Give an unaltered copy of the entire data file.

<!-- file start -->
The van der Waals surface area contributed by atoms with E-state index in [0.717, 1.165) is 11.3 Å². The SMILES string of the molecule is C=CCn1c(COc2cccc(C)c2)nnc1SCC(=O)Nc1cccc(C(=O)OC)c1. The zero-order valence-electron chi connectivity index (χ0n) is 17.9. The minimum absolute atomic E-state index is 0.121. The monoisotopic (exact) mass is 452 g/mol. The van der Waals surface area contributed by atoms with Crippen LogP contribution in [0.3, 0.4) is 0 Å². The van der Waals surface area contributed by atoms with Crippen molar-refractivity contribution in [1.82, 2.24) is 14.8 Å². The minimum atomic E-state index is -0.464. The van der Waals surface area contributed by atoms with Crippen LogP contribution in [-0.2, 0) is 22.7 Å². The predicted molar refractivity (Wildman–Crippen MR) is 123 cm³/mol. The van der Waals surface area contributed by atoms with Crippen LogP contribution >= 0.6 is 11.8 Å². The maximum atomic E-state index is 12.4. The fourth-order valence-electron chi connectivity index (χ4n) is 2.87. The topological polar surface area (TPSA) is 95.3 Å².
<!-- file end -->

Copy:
The van der Waals surface area contributed by atoms with E-state index in [0.717, 1.165) is 11.3 Å². The SMILES string of the molecule is C=CCn1c(COc2cccc(C)c2)nnc1SCC(=O)Nc1cccc(C(=O)OC)c1. The zero-order valence-electron chi connectivity index (χ0n) is 17.9. The minimum absolute atomic E-state index is 0.121. The monoisotopic (exact) mass is 452 g/mol. The van der Waals surface area contributed by atoms with Crippen LogP contribution in [0.3, 0.4) is 0 Å². The van der Waals surface area contributed by atoms with Crippen molar-refractivity contribution in [1.82, 2.24) is 14.8 Å². The minimum atomic E-state index is -0.464. The van der Waals surface area contributed by atoms with Crippen LogP contribution in [-0.2, 0) is 22.7 Å². The predicted molar refractivity (Wildman–Crippen MR) is 123 cm³/mol. The van der Waals surface area contributed by atoms with Crippen LogP contribution >= 0.6 is 11.8 Å². The maximum atomic E-state index is 12.4. The fourth-order valence-electron chi connectivity index (χ4n) is 2.87. The topological polar surface area (TPSA) is 95.3 Å².